The media tends to portray science in a certain way, the way that sells big news and big disaster. We’ve all heard, the climate is warming and coral reefs are in danger – but to what extent? Will there be no corals left in the world? Scientists and the media attempt to communicate the evidence as best they know how, but in reality no one is really giving a clear picture. The truth of the matter is, no matter what the fate of corals in the near future, our dependency on coral reefs as a food and service provision is increasing, while the coral reefs ability to provide is decreasing. Effectively, we are reducing the stress threshold of corals through overexploitation of the services they provide.
However, it is unrealistic to think that corals will go extinct anytime soon; they have survived 256 million years and periods of severe climate change. What we do know is that some species of corals are more vulnerable to stress than others, these tend to be those with the greatest complexity in structure which host the greatest biodiversity. Potentially this has severe implications for food security in an ever-expanding population. If we can’t protect reefs, then we need to start thinking about how we can feed the half a billion people whose daily lives depend on them.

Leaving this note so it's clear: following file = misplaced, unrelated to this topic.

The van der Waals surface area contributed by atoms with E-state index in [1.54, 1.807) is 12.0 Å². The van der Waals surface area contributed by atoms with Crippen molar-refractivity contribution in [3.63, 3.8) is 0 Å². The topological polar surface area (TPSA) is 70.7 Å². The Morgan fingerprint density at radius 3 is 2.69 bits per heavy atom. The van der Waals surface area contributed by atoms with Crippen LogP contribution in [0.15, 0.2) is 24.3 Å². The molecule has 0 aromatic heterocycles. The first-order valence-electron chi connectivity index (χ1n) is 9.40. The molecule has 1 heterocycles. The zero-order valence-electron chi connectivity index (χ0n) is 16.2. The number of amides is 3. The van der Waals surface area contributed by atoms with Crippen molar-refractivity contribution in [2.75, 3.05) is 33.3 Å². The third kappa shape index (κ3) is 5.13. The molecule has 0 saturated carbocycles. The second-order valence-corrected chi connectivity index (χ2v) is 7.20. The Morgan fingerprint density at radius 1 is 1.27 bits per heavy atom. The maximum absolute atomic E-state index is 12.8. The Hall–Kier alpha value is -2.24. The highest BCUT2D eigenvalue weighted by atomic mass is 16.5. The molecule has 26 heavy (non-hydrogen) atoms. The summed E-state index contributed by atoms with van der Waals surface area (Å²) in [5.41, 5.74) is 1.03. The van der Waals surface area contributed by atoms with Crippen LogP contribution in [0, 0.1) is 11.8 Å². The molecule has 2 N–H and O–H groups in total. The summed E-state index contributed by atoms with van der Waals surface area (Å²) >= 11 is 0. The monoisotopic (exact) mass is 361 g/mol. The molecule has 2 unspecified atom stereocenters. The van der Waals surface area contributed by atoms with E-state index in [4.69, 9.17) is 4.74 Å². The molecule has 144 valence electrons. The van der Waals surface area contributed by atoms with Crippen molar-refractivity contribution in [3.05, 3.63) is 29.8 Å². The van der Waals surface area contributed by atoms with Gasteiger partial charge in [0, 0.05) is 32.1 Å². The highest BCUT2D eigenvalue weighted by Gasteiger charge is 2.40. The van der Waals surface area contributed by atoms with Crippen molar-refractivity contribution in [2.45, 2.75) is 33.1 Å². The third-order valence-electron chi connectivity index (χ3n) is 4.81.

The underlying message is that corals probably won’t die out, however the shape of reefs as we know them will change drastically and their ability to provide us with resources that we have become accustomed to and dependent on will diminish; leaving us as the losers – we won’t be the first species to eat itself out of house and home that’s for sure.
Follow me @MoralCoral